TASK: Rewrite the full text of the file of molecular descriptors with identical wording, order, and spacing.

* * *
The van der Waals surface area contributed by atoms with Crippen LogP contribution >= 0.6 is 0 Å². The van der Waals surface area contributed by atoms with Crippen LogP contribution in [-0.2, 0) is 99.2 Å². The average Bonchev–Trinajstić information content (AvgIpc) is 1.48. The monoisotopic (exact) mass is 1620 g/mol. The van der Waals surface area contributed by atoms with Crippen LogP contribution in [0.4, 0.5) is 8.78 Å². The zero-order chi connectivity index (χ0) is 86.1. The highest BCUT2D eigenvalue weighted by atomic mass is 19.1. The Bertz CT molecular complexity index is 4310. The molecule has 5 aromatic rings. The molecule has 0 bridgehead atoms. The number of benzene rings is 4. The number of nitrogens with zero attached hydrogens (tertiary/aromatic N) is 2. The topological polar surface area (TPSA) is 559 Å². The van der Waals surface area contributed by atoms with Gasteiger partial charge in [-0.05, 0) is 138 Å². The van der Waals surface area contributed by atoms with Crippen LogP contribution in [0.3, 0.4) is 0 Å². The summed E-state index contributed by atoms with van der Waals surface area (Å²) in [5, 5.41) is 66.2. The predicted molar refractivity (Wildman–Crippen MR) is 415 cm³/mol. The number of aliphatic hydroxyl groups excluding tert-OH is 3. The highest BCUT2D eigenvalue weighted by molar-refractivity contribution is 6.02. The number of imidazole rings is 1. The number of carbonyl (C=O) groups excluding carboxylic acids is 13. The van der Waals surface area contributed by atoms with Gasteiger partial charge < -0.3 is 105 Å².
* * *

The van der Waals surface area contributed by atoms with Crippen LogP contribution >= 0.6 is 0 Å². The van der Waals surface area contributed by atoms with Crippen LogP contribution in [-0.2, 0) is 99.2 Å². The average Bonchev–Trinajstić information content (AvgIpc) is 1.48. The monoisotopic (exact) mass is 1620 g/mol. The van der Waals surface area contributed by atoms with Crippen LogP contribution in [0.4, 0.5) is 8.78 Å². The zero-order chi connectivity index (χ0) is 86.1. The highest BCUT2D eigenvalue weighted by atomic mass is 19.1. The Bertz CT molecular complexity index is 4310. The molecule has 5 aromatic rings. The molecule has 0 bridgehead atoms. The number of benzene rings is 4. The number of nitrogens with zero attached hydrogens (tertiary/aromatic N) is 2. The topological polar surface area (TPSA) is 559 Å². The van der Waals surface area contributed by atoms with Gasteiger partial charge in [-0.05, 0) is 138 Å². The van der Waals surface area contributed by atoms with Crippen LogP contribution in [0.3, 0.4) is 0 Å². The summed E-state index contributed by atoms with van der Waals surface area (Å²) in [5, 5.41) is 66.2. The predicted molar refractivity (Wildman–Crippen MR) is 415 cm³/mol. The number of aliphatic hydroxyl groups excluding tert-OH is 3. The highest BCUT2D eigenvalue weighted by molar-refractivity contribution is 6.02. The number of imidazole rings is 1. The number of carbonyl (C=O) groups excluding carboxylic acids is 13. The van der Waals surface area contributed by atoms with Gasteiger partial charge < -0.3 is 105 Å².